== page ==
As the Edward Snowden revelations continue to expose the full extent of the National Security Agency’s eavesdropping on the Internet, it has become increasingly obvious how much of that has been enabled by the corporate world’s existing eavesdropping on the Internet.
The public/private surveillance partnership is fraying, but it’s largely alive and well. The NSA didn’t build its eavesdropping system from scratch; it got itself a copy of what the corporate world was already collecting.
There are a lot of reasons why Internet surveillance is so prevalent and pervasive.
One, users like free things, and don’t realize how much value they’re giving away to get it. We know that “free” is a special price that confuses people’s thinking.
Google’s 2013 third quarter profits were nearly $3 billion; that profit is the difference between how much our privacy is worth and the cost of the services we receive in exchange for it.
Two, Internet companies deliberately make privacy not salient. When you log onto Facebook, you don’t think about how much personal information you’re revealing to the company; you’re chatting with your friends. When you wake up in the morning, you don’t think about how you’re going to allow a bunch of companies to track you throughout the day; you just put your cell phone in your pocket.
And three, the Internet’s winner-takes-all market means that privacy-preserving alternatives have trouble getting off the ground. How many of you know that there is a Google alternative called DuckDuckGo that doesn’t track you? Or that you can use cut-out sites to anonymize your Google queries? I have opted out of Facebook, and I know it affects my social life.
There are two types of changes that need to happen in order to fix this. First, there’s the market change. We need to become actual customers of these sites so we can use purchasing power to force them to take our privacy seriously. But that’s not enough. Because of the market failures surrounding privacy, a second change is needed. We need government regulations that protect our privacy by limiting what these sites can do with our data.
Surveillance is the business model of the Internet—Al Gore recently called it a “stalker economy.” All major websites run on advertising, and the more personal and targeted that advertising is, the more revenue the site gets for it. As long as we users remain the product, there is minimal incentive for these companies to provide any real privacy.
Internet tracking by corporations:
The public/private surveillance partnership:
Al Gore’s remarks:
Fokirtor is a Linux Trojan that exfiltrates traffic by inserting it into SSH connections. It looks very well-designed and -constructed.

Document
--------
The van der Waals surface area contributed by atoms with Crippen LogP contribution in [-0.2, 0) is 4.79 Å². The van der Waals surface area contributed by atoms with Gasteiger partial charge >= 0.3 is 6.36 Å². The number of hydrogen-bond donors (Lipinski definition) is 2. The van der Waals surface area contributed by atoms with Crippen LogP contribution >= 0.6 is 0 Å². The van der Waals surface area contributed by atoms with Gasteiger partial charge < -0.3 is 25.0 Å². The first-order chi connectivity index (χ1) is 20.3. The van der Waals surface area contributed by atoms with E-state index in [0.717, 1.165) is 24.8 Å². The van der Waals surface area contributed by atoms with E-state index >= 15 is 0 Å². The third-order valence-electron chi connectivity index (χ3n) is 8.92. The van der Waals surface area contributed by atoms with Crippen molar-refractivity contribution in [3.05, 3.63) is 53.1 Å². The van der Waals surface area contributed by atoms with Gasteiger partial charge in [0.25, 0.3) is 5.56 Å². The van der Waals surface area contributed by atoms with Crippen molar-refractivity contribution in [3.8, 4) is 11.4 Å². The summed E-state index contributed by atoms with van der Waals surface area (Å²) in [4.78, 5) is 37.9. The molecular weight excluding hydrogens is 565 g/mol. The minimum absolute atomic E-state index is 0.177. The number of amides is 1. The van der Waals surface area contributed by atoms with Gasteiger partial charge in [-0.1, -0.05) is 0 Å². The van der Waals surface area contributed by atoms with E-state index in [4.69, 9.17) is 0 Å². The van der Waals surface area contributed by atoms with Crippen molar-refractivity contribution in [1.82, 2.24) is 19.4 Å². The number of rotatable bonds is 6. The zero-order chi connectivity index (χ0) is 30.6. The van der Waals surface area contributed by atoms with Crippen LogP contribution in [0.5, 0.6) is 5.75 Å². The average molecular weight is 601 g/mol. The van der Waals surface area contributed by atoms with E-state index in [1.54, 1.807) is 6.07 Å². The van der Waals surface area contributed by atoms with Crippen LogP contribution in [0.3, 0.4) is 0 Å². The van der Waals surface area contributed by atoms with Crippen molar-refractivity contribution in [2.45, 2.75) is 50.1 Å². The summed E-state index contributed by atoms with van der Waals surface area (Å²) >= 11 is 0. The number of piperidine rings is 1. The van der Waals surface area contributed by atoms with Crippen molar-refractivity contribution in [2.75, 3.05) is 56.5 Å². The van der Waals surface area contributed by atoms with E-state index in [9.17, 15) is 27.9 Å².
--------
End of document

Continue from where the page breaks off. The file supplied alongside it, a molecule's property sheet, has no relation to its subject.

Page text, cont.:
Tips on how to avoid getting arrested, more psychological than security.
Rebuttal and discussion:
Renesys is reporting that Internet traffic is being manipulatively rerouted, presumably for eavesdropping purposes. The attacks exploit flaws in the Border Gateway Protocol (BGP). The odds that the NSA is not doing this sort of thing are basically zero, but I’m sure that their activities are going to be harder to discover.
Safeplug is an easy-to-use Tor appliance. I like that it can also act as a Tor exit node. I know nothing about this appliance, nor do I endorse it. In fact, I would like it to be independently audited before we start trusting it. But it’s a fascinating proof-of-concept of encapsulating security so that normal Internet users can use it.
Ralph Langer has written the definitive analysis of Stuxnet. There’s a short, popular version, and long, technical version.
Earlier this month, Eugene Kaspersky said that Stuxnet also damaged a Russian nuclear power station and the International Space Station.
Some apps are being distributed with secret Bitcoin-mining software embedded in them. Coins found are sent back to the app owners, of course. And to make it legal, it’s part of the end-user license agreement (EULA). This is a great example of why EULAs are bad. The stunt that resulted in 7,500 people giving Gamestation.co.uk their immortal souls a few years ago was funny, but hijacking users’ computers for profit is actually bad.
Telepathwords is a pretty clever research project that tries to evaluate password strength. It’s different from normal strength meters, and I think better. Password-strength evaluators have generally been pretty poor, regularly assessing weak passwords as strong (and vice versa). I like seeing new research in this area.
This is the best explanation of the Bitcoin protocol that I have read.
The news is reporting about Evan Booth, who builds weaponry out of items you can buy after airport security. It’s clever stuff.
It’s not new, though. People have been explaining how to evade airport security for years.